4.3 Factors Contributing to Marine Debris Pollution in Nigerian Ports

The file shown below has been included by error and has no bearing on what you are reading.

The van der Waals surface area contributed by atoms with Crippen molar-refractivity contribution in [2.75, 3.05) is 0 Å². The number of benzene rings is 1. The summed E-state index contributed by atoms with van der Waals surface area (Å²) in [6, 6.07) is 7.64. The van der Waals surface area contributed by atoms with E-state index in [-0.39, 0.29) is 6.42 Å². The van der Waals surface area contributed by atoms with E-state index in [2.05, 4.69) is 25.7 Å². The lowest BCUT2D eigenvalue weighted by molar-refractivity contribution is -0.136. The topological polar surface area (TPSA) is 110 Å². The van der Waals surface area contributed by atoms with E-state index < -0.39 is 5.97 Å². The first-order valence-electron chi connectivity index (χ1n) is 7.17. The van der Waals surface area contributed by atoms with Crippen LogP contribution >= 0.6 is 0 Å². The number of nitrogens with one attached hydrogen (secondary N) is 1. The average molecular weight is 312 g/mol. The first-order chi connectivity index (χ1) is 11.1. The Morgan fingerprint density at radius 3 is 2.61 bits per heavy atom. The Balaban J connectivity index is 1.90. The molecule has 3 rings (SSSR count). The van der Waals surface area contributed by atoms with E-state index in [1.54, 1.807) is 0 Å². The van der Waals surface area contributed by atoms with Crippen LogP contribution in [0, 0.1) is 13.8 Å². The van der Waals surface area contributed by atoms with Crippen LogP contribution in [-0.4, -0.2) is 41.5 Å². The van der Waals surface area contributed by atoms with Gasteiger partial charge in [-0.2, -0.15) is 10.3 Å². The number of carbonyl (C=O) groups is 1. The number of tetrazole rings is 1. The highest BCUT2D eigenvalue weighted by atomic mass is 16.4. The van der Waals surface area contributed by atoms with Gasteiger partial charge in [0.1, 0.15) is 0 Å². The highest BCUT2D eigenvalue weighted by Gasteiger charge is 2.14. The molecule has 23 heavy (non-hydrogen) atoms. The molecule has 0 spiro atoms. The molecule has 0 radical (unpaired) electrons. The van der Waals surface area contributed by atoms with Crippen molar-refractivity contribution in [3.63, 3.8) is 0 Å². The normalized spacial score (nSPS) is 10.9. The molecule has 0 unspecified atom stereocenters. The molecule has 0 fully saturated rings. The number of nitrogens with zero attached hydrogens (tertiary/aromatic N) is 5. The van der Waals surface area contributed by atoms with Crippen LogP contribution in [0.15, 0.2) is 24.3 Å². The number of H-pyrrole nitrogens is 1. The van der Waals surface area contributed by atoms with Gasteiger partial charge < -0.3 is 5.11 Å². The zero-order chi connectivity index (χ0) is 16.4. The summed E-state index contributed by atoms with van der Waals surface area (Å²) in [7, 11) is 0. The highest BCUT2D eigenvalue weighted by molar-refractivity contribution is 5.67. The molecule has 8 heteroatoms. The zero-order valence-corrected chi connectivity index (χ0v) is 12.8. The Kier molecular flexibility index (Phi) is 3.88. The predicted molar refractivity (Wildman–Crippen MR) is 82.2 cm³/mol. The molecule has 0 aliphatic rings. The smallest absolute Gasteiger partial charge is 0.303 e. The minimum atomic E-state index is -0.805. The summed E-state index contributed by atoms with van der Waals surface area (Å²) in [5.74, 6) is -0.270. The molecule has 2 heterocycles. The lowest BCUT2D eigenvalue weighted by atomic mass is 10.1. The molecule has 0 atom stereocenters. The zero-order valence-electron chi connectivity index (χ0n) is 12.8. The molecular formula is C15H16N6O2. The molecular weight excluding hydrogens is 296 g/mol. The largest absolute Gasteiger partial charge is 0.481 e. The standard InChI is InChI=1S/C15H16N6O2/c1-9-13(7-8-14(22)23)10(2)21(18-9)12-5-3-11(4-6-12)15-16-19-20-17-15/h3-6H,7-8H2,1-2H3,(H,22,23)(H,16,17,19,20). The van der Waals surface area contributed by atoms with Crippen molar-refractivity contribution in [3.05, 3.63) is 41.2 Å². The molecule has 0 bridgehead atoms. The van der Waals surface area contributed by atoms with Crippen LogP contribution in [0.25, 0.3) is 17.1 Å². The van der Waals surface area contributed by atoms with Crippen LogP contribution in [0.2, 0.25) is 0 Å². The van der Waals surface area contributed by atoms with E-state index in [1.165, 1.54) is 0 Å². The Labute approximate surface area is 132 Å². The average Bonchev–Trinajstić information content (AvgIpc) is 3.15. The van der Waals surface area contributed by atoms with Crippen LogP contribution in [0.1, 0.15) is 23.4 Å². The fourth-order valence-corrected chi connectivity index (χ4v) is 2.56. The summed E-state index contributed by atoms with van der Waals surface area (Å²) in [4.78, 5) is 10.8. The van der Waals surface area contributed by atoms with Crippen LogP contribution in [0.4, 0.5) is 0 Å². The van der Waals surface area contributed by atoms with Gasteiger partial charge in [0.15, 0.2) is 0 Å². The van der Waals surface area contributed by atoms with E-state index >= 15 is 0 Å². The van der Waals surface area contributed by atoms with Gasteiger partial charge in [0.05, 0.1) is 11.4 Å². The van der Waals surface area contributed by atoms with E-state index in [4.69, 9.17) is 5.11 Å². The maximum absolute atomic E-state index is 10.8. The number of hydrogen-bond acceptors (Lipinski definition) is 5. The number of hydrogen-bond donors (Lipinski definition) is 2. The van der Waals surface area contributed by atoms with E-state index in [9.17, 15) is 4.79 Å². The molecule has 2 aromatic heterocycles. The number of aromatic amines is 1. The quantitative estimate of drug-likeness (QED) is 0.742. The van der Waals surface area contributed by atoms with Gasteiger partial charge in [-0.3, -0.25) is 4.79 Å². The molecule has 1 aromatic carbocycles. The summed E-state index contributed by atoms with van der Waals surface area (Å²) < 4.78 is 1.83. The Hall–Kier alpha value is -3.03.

In the last section, the study discussed the extent of marine debris pollution in Nigerian ports and presented an overview of certain ports. This section will provide an insight into the factors contributing to marine debris pollution in Nigerian ports. There are several factors contributing to marine debris pollution in Nigerian ports such as improper waste disposal, land-based sources of pollution, improper abatement facilities, lack of effective reception facilities, illegal discharges, and shipping activities. The first and most important factor is improper waste disposal. It is almost impossible to walk in a Nigerian port city without seeing hills of rubbish in every available space. Lack of portable water and poor sanitation systems in most of these areas means that single-use plastics often get used and quickly find their way into our rivers and the ocean. Meanwhile, land-based sources of pollution also contribute their own percentages in marine debris pollution in Nigerian ports. This type of pollution could be as a result of industrialization, poor waste management from nearby factories and residential areas. Most of these land-based pollutants find their way into rivers through surface runoff and from there get into the ocean. There is also evidence of improper abatement facilities and lack of effective reception facilities in most of the ports. Most of the ports in Nigeria are still lagging behind in the provision of innovative abatement facilities which include oil and wastewater separators. These facilities are used to separate oil from wastewater and they help to ensure that only cleaner water is discharged. However, the lack of such facilities often leads to the discharge of oil and other harmful substances which inevitably find their way into the ocean and contribute to marine debris pollution. Also, most of the ports do not have effective reception facilities where ship-generated garbage could be offloaded for proper disposal. As a result, many ships, especially those on international voyages, engage in illegal discharge of garbage including plastics, paper products, food particles, metal, used rope and dunnage, and noxious liquid substances. Finally, shipping activities also contribute to marine debris pollution in Nigerian ports and this could be as a result of operational discharges and accidental loss of cargo. International shipping is a significant source of oil pollution and there is strong evidence to suggest that operational discharges of oil from engine room bilges is a widespread practice in many ports and at sea. Accidental loss of cargo overboard can occur through poor storage and securing arrangements, inadequate inspection and maintenance programs, and ineffective safety systems for cargo. These factors are said to be the main contributors to marine debris pollution in Nigerian ports.